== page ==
TV

Ncuti Gatwa on His Unapologetically Queer Character in Netflix’s “Sex Education”

"I think the lessons you can get from this show is that everyone’s sexual journey is different."

The high school sex comedy gets a fresh, woke, and LGBTQ-inclusive twist in Netflix’s new eight-episode series, Sex Education.
 

Set in a fictitious U.K. town, the show stars Asa Butterfield as Otis, the awkward son of a sex and relationship therapist (Gillian Anderson). At the behest of friend and secret crush Maeve (Emma Mackey), and despite being virginal, Otis starts his own informal practice counseling fellow students on their sexual dysfunctions and predicaments.

Premiering on January 11, one of the series’ standouts (besides a 1980s retro production design and costuming a la Stranger Things) is newcomer Ncuti Gatwa as Eric, Otis’ best friend. The pair host an annual Hedwig and the Angry Inch dress-up screening night, and there’s a subplot involving the headmaster’s sexy bad boy son, Adam (Connor Swindells), who relentlessly bullies Eric.

Sam Taylor/Netflix

Via email, Ncuti answered some pressing questions about the show, Eric, sex, and the climactic episode’s must-catch “spitting” scene between Eric and Adam.

How would you describe Eric? He’s especially optimistic and bright-eyed in the first episode, even showing joy when the only other openly gay kid at school throws shade his way.

I would describe Eric as very strong and very resilient. Eric represents a lot of different intersections: openly gay, from a religious family, black with a West African background, and throughout the series, we see him trying to combine and understand everything and who he is. Because he’s such a diverse individual, in high school in middle England it makes him a [bullying] target, but fortunately, it’s made him very resilient. I think that’s where his optimism comes from, and we see him change in mood and character a lot through the series.

How are you and Eric most alike?

We have a few similarities. We both come from African backgrounds and grew up in the U.K. My dad’s always worked in churches, so I have a religious background. I also grew up in Scotland, which wasn’t the most multicultural of places so I had a semi-tough time at school. We’re also both very loud! People often say they can hear me before they see me.

How are you most different?

I would say I’m most different from Eric in terms of vulnerability. I don’t think I could ever allow someone to slap my face and call me “shit biscuit.”

You have quite a few juicy scenes in the final episode—literally! Not to give everything away, but Eric and Adam have an intense physical confrontation that involves spitting in each other’s faces. How many takes did you and Connor do, and how does one even prepare for that sort of thing?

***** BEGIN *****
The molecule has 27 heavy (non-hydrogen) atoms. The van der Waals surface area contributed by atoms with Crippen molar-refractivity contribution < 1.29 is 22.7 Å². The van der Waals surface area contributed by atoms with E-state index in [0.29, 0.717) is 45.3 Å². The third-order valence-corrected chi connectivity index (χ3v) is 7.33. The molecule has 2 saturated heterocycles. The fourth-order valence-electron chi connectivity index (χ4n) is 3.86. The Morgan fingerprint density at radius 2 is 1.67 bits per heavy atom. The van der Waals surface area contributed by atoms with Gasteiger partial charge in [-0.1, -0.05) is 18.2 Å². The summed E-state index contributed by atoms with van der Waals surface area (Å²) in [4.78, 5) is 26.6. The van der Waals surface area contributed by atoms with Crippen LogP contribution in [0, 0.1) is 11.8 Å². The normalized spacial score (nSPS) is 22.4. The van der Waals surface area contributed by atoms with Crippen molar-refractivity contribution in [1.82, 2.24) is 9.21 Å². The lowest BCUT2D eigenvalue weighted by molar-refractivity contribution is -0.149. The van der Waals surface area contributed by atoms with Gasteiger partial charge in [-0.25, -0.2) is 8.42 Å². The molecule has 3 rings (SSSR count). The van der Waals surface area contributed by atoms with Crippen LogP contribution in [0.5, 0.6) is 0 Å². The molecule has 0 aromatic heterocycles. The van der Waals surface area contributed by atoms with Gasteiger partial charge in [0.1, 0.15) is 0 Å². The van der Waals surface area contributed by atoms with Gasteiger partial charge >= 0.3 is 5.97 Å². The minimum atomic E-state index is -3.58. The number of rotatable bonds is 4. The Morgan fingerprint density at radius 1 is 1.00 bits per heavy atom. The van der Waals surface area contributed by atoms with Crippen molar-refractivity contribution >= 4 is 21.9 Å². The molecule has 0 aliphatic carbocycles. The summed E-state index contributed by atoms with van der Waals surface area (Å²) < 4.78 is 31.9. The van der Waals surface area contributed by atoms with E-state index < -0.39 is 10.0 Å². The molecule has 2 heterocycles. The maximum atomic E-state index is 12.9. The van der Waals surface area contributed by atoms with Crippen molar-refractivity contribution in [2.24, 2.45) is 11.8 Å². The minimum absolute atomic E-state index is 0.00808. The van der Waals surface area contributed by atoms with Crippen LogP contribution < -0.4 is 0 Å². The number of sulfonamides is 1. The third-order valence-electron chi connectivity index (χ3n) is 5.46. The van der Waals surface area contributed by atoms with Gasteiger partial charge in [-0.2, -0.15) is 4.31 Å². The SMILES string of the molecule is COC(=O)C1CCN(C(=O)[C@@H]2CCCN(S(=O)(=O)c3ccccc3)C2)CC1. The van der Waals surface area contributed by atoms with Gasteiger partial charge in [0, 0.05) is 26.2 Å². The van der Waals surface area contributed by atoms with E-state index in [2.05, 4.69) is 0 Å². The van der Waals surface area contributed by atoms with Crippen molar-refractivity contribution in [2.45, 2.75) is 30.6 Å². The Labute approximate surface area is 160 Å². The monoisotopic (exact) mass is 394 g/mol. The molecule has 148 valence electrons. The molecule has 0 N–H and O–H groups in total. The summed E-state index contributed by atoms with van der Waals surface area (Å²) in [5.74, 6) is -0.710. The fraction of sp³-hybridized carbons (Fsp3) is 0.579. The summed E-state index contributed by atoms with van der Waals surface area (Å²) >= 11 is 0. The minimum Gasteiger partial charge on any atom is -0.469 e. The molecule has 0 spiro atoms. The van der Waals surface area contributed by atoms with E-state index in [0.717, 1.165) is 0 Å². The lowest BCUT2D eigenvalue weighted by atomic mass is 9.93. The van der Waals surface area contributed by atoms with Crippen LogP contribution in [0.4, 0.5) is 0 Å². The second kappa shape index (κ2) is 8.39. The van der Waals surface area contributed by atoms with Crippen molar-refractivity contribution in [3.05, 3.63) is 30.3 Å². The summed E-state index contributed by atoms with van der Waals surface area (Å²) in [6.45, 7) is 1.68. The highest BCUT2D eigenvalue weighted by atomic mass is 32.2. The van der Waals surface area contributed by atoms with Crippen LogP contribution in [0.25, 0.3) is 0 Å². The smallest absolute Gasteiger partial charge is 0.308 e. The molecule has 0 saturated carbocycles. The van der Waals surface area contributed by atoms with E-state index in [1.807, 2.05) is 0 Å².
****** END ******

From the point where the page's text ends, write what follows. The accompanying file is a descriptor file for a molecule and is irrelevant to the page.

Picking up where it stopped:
Sam Taylor/Netflix

We had an intimacy director on Sex Education, Ita O’Brien, who ran an intimacy workshop for the cast before filming. We emulated mating lions, dogs, cats and snails. It was very surreal and strange, but actually a great bonding experience and we established a language of physical touch with one another. Ita was also on set during intimate scenes, and we would choreograph everything so we would know exactly what was going to happen in the scene and what to expect. Connor and I get on really well, actually, he’s kinda like a little brother to me. But he’s very brooding and also very tough in real life, so I can imagine him being very intimidating to people, but to me he’s just my bro.

Eric rocks blue eyeliner and nails, and other fab getups during some episodes. Is blue your color?

I loved the blue eyeliner and nails. Waking up every morning and seeing whatever Eric was wearing that day was a constant source of excitement for me. My favorite look was prom look, however. It’s iconic if I do say so myself.

What are the lessons of Sex Education in your opinion?

I think the lessons you can get from this show is that everyone’s sexual journey is different, and to stick to whatever path is truest for you. We live in a time where everyone is comparing themselves to everyone else, and social media definitely plays a major part in that, but mostly the people you’re seeing on social media are only showing you a glossed, filtered, manicured version of their life.

What’s the craziest sexual dysfunction or fetish you’ve heard about so far?

Men who like to have their balls crushed by women in stiletto heels. Personally, I cannot even begin to understand how that could be pleasurable, but hey, you do you, gentlemen.

Sex Education is out on Netflix January 11.

Lawrence is a New York-based travel and entertainment writer whose work has appeared in National Geographic Traveler, Time Out New York and The New York Post.
@LawrenceFerber